If you were watching programs on HBO between 2002 and 2008, you may have come across a show called “The Wire.” It is often considered to be one of the greatest television dramas of all time. If you have never seen it, you may be wondering what the show has to do with addiction recovery. The show centers around the City of Baltimore’s fight against the heroin trade, covering the many facets of inner-city drug problems. The highly acclaimed show won several awards season after season.
One the main characters of the show is Reginald Cousins (played by actor Andre Royo), affectionately called “Bubbles” by those who knew him. Bubbles was heroin addict, who like most addicts, would do whatever it took to support his addiction. Throughout the course of the show you are given a firsthand look at the life of an addict, the daily struggle that countless people deal with every day of the year. What’s more, you can watch Bubble’s transformation, as he begins the road to recovery. With the help of his Narcotics Anonymous sponsor named Waylon (played by musician Steve Earle), Bubbles manages to acquire over a year of clean time before the series ends.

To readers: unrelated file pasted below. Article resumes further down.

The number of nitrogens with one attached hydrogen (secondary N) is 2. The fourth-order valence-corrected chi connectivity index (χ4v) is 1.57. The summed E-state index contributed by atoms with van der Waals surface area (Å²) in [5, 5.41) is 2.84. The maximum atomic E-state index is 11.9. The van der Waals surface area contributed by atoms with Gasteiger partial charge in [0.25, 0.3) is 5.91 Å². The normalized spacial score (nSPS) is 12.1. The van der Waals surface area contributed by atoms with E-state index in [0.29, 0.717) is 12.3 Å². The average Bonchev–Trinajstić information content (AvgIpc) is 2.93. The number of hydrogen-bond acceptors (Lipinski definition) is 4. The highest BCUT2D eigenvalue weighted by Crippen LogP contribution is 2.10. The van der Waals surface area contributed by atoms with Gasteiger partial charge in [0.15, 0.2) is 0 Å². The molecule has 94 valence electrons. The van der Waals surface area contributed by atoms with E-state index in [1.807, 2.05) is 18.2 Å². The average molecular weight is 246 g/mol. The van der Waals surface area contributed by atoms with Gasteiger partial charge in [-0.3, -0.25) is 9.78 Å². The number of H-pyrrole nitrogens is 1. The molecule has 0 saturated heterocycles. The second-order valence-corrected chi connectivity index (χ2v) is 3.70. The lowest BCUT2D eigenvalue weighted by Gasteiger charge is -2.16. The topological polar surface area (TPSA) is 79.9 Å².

“The Wire,” and many of the shows characters was inspired by a real drug kingpin named Nathan Barksdale, who went by the nickname “Bodie.” Barksdale passed away this week at the age of 54 while serving a four-year sentence in federal prison, The Baltimore Sun reports. In the 1980’s, Barksdale ran a notorious heroin dealing operation in the Murphy Homes public housing complex.
“In real life he was one of the most notorious and resilient gangster drug kingpins Baltimore has ever seen,” says Wood Harris, who played the character Avon Barksdale in “The Wire”. “He was a magnet for violence.”
While there isn’t any debate about the harm Barksdale caused, his life opened up the conversation about heroin addiction before the nation was even aware that we were at the beginning of an opioid epidemic that has claimed thousands of lives. Every day, 44 people lose their life because of an opioid overdose.
The journey of recovery can begin in many ways. Recovery can start with a simple conversation with a stranger, happening upon a book about someone’s story of recovery, taking a seat in a movie theater, viewing a classic movie on television or even becoming engaged with an ongoing television series. The magic can be ignited with the smallest spark. If you have questions about addiction and recovery, feel free to contact Synergy Group Services. “We’ve been there as a family, now let us help yours.”